On touring America and the culture of trailer parks in the early 1950s.
Thursday, January 12
On stolen bicycles, “a solvent in America’s underground economy, a currency in the world of drug addicts and petty thieves.”
On the utility of euphemisms:
In the upper reaches of the British establishment, euphemism is a fine art, one that new arrivals need to master quickly. “Other Whitehall agencies” or “our friends over the river” means the intelligence services (American spooks often say they “work for the government”). A civil servant warning a minister that a decision would be “courageous” is saying that it will be career-cripplingly unpopular. “Adventurous” is even worse: it means mad and unworkable. A “frank discussion” is a row, while a “robust exchange of views” is a full-scale shouting match. (These kind of euphemisms are also common in Japanese, where the reply maemuki ni kento sasete itadakimasu—I will examine it in a forward-looking manner—means something on the lines of “This idea is so stupid that I am cross you are even asking me and will certainly ignore it.”)
Wednesday, January 11
On Thanksgiving weekend, I received a phone call informing me that we had just captured approximately 300 al-Qaeda and Taliban. I asked all our assistant secretaries and regional bureaus to canvass literally the world to begin to look at what options we had as to where a detention facility could be established. We began to eliminate places for different reasons. One day, in one of our meetings, we sat there puzzled as places continued to be eliminated. An individual from the Department of Justice effectively blurted out, What about Guantánamo?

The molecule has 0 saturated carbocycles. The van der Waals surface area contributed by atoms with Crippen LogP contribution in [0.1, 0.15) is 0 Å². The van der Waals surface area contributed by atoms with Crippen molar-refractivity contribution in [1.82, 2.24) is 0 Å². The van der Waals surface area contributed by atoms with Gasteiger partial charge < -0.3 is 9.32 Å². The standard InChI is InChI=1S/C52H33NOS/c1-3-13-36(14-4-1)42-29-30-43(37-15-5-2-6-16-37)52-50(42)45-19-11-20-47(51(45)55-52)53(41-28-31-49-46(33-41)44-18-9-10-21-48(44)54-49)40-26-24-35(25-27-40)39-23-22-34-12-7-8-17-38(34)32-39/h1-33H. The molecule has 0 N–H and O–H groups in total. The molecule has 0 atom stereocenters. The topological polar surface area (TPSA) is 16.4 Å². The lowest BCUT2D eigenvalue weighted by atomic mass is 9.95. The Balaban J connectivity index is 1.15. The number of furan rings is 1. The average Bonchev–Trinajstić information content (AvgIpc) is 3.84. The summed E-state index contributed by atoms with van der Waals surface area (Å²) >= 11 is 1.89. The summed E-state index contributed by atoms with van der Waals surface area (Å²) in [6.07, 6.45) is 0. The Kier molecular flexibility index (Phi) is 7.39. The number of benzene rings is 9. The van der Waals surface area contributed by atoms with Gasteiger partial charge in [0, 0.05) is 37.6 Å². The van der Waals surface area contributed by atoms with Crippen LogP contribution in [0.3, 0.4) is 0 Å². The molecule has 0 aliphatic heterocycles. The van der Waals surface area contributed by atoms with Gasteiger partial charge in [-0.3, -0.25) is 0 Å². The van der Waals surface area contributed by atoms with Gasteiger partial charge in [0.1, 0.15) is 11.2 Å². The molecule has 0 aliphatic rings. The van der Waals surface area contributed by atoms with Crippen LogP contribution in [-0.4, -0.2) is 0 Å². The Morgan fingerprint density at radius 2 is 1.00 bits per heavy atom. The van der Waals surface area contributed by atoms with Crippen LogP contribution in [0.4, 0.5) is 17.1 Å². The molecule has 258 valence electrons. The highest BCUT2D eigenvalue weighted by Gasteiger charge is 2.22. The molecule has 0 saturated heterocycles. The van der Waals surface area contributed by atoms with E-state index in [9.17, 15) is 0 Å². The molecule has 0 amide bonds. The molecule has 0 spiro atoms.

A profile of comedian Ricky Gervais.
Lessons learned about white-collar crime from an economist turned bagel salesman whose business relied entirely on the honor system.
How a family man dentist got involved in an underage prostitution ring.
Tuesday, January 10
On Clifton “Pop” Herring, the then-26-year-old high school basketball coach who famously left Jordan off the varsity squad as a sophomore.
Inside carpenter brothers Ryan and Dylan, and their stripper sister Lee-Grace Dougherty’s eight-day, fifteen-state, AK-47-wielding crime spree.
Didion’s genius is that she understands what it is to be a girl on the cusp of womanhood, in that fragile, fleeting, emotional time that she explored in a way no one else ever has. Didion is, depending on the reader’s point of view, either an extraordinarily introspective or an extraordinarily narcissistic writer. As such, she is very much like her readers themselves.
The man 27-year-old Victoria Donda believed to be her father shot himself after being revealed as a former member of an Argentinean death squad. Immediately after, a human rights group came to her with information on her birth parents: murdered political prisoners.